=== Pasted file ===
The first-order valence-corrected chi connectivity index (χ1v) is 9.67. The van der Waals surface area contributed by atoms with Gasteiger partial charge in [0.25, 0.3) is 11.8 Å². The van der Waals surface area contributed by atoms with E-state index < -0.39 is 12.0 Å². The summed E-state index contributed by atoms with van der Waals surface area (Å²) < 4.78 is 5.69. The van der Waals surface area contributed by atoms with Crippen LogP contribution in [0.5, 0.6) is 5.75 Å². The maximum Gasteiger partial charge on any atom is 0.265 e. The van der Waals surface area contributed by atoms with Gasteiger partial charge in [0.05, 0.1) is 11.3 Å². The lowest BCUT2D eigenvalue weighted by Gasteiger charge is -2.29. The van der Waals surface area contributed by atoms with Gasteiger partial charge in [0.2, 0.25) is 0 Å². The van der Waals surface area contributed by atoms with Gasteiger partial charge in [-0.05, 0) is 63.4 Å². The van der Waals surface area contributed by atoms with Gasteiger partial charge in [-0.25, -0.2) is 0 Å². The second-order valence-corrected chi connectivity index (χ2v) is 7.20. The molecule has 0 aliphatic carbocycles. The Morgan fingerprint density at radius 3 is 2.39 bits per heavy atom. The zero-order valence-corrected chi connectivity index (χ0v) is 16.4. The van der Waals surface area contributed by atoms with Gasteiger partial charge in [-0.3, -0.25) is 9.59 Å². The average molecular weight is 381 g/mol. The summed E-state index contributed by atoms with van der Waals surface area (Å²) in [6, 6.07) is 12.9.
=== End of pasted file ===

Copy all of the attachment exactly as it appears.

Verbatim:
The first-order valence-corrected chi connectivity index (χ1v) is 9.67. The van der Waals surface area contributed by atoms with Gasteiger partial charge in [0.25, 0.3) is 11.8 Å². The van der Waals surface area contributed by atoms with E-state index < -0.39 is 12.0 Å². The summed E-state index contributed by atoms with van der Waals surface area (Å²) < 4.78 is 5.69. The van der Waals surface area contributed by atoms with Crippen LogP contribution in [0.5, 0.6) is 5.75 Å². The maximum Gasteiger partial charge on any atom is 0.265 e. The van der Waals surface area contributed by atoms with Gasteiger partial charge in [0.05, 0.1) is 11.3 Å². The lowest BCUT2D eigenvalue weighted by Gasteiger charge is -2.29. The van der Waals surface area contributed by atoms with Gasteiger partial charge in [0.2, 0.25) is 0 Å². The van der Waals surface area contributed by atoms with Gasteiger partial charge in [-0.05, 0) is 63.4 Å². The van der Waals surface area contributed by atoms with Gasteiger partial charge in [-0.25, -0.2) is 0 Å². The second-order valence-corrected chi connectivity index (χ2v) is 7.20. The molecule has 0 aliphatic carbocycles. The Morgan fingerprint density at radius 3 is 2.39 bits per heavy atom. The zero-order valence-corrected chi connectivity index (χ0v) is 16.4. The van der Waals surface area contributed by atoms with Gasteiger partial charge in [-0.3, -0.25) is 9.59 Å². The average molecular weight is 381 g/mol. The summed E-state index contributed by atoms with van der Waals surface area (Å²) in [6, 6.07) is 12.9.